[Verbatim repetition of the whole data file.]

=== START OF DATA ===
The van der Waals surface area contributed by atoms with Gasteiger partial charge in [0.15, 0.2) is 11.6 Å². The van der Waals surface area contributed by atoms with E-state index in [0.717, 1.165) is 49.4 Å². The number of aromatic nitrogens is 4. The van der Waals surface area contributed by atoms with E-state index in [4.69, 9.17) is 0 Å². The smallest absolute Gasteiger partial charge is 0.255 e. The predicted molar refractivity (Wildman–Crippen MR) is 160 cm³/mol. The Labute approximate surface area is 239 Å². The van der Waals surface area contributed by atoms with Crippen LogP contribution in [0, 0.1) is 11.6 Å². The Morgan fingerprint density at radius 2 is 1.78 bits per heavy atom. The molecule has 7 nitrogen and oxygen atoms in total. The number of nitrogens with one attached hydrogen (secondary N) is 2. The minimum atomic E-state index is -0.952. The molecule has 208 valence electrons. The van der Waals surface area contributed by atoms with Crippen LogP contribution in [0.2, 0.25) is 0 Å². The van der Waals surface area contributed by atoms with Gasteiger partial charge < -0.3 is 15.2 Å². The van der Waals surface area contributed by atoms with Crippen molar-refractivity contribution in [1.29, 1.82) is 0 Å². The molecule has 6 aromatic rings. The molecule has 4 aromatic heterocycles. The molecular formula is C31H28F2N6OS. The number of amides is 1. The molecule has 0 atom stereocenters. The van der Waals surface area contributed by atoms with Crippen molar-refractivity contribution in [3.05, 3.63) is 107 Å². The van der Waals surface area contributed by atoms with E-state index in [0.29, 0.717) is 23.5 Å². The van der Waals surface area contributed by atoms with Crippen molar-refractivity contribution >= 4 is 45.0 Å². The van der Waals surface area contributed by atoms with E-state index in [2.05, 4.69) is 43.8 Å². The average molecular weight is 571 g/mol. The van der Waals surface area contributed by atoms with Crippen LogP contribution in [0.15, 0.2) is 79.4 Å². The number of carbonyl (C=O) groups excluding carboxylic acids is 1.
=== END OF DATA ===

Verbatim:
The van der Waals surface area contributed by atoms with Gasteiger partial charge in [0.15, 0.2) is 11.6 Å². The van der Waals surface area contributed by atoms with E-state index in [0.717, 1.165) is 49.4 Å². The number of aromatic nitrogens is 4. The van der Waals surface area contributed by atoms with E-state index in [4.69, 9.17) is 0 Å². The smallest absolute Gasteiger partial charge is 0.255 e. The predicted molar refractivity (Wildman–Crippen MR) is 160 cm³/mol. The Labute approximate surface area is 239 Å². The van der Waals surface area contributed by atoms with Crippen LogP contribution in [0, 0.1) is 11.6 Å². The Morgan fingerprint density at radius 2 is 1.78 bits per heavy atom. The molecule has 7 nitrogen and oxygen atoms in total. The number of nitrogens with one attached hydrogen (secondary N) is 2. The minimum atomic E-state index is -0.952. The molecule has 208 valence electrons. The van der Waals surface area contributed by atoms with Crippen LogP contribution in [0.2, 0.25) is 0 Å². The van der Waals surface area contributed by atoms with Gasteiger partial charge < -0.3 is 15.2 Å². The van der Waals surface area contributed by atoms with Crippen molar-refractivity contribution in [1.29, 1.82) is 0 Å². The molecule has 6 aromatic rings. The molecule has 4 aromatic heterocycles. The molecular formula is C31H28F2N6OS. The number of amides is 1. The molecule has 0 atom stereocenters. The van der Waals surface area contributed by atoms with Crippen molar-refractivity contribution in [3.05, 3.63) is 107 Å². The van der Waals surface area contributed by atoms with E-state index in [0.29, 0.717) is 23.5 Å². The van der Waals surface area contributed by atoms with Crippen molar-refractivity contribution >= 4 is 45.0 Å². The van der Waals surface area contributed by atoms with E-state index in [2.05, 4.69) is 43.8 Å². The average molecular weight is 571 g/mol. The van der Waals surface area contributed by atoms with Crippen LogP contribution in [0.15, 0.2) is 79.4 Å². The number of carbonyl (C=O) groups excluding carboxylic acids is 1.